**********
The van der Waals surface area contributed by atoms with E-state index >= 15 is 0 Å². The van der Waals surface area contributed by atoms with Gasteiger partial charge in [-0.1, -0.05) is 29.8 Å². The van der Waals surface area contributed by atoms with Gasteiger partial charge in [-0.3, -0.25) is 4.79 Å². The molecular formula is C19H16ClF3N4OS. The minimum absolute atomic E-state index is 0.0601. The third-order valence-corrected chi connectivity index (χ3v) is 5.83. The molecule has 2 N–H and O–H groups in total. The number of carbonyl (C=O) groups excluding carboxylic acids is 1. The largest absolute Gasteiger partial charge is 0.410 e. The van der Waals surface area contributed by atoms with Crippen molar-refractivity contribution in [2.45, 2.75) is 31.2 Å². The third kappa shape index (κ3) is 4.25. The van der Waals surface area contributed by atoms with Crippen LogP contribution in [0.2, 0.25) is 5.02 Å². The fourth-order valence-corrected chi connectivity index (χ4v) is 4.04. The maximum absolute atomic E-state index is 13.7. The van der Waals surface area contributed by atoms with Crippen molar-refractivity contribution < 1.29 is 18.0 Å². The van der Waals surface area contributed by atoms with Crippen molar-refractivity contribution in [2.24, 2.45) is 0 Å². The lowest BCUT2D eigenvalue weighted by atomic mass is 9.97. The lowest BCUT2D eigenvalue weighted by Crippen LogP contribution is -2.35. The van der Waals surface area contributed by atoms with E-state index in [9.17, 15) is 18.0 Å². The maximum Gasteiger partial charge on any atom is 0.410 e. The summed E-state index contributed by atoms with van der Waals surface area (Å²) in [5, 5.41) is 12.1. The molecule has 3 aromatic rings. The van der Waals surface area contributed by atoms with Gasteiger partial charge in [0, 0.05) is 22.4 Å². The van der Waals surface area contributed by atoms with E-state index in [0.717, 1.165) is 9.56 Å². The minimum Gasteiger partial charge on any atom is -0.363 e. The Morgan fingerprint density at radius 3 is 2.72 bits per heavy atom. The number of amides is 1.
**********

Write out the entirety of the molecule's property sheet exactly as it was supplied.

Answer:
The van der Waals surface area contributed by atoms with E-state index >= 15 is 0 Å². The van der Waals surface area contributed by atoms with Gasteiger partial charge in [-0.1, -0.05) is 29.8 Å². The van der Waals surface area contributed by atoms with Gasteiger partial charge in [-0.3, -0.25) is 4.79 Å². The molecular formula is C19H16ClF3N4OS. The minimum absolute atomic E-state index is 0.0601. The third-order valence-corrected chi connectivity index (χ3v) is 5.83. The molecule has 2 N–H and O–H groups in total. The number of carbonyl (C=O) groups excluding carboxylic acids is 1. The largest absolute Gasteiger partial charge is 0.410 e. The van der Waals surface area contributed by atoms with Crippen molar-refractivity contribution in [2.45, 2.75) is 31.2 Å². The third kappa shape index (κ3) is 4.25. The van der Waals surface area contributed by atoms with Crippen LogP contribution in [0.2, 0.25) is 5.02 Å². The fourth-order valence-corrected chi connectivity index (χ4v) is 4.04. The maximum absolute atomic E-state index is 13.7. The van der Waals surface area contributed by atoms with Crippen molar-refractivity contribution < 1.29 is 18.0 Å². The van der Waals surface area contributed by atoms with Crippen molar-refractivity contribution in [2.24, 2.45) is 0 Å². The lowest BCUT2D eigenvalue weighted by atomic mass is 9.97. The lowest BCUT2D eigenvalue weighted by Crippen LogP contribution is -2.35. The van der Waals surface area contributed by atoms with E-state index in [9.17, 15) is 18.0 Å². The maximum Gasteiger partial charge on any atom is 0.410 e. The summed E-state index contributed by atoms with van der Waals surface area (Å²) in [5, 5.41) is 12.1. The molecule has 3 aromatic rings. The van der Waals surface area contributed by atoms with Gasteiger partial charge in [0, 0.05) is 22.4 Å². The van der Waals surface area contributed by atoms with E-state index in [0.717, 1.165) is 9.56 Å². The minimum Gasteiger partial charge on any atom is -0.363 e. The Morgan fingerprint density at radius 3 is 2.72 bits per heavy atom. The number of amides is 1.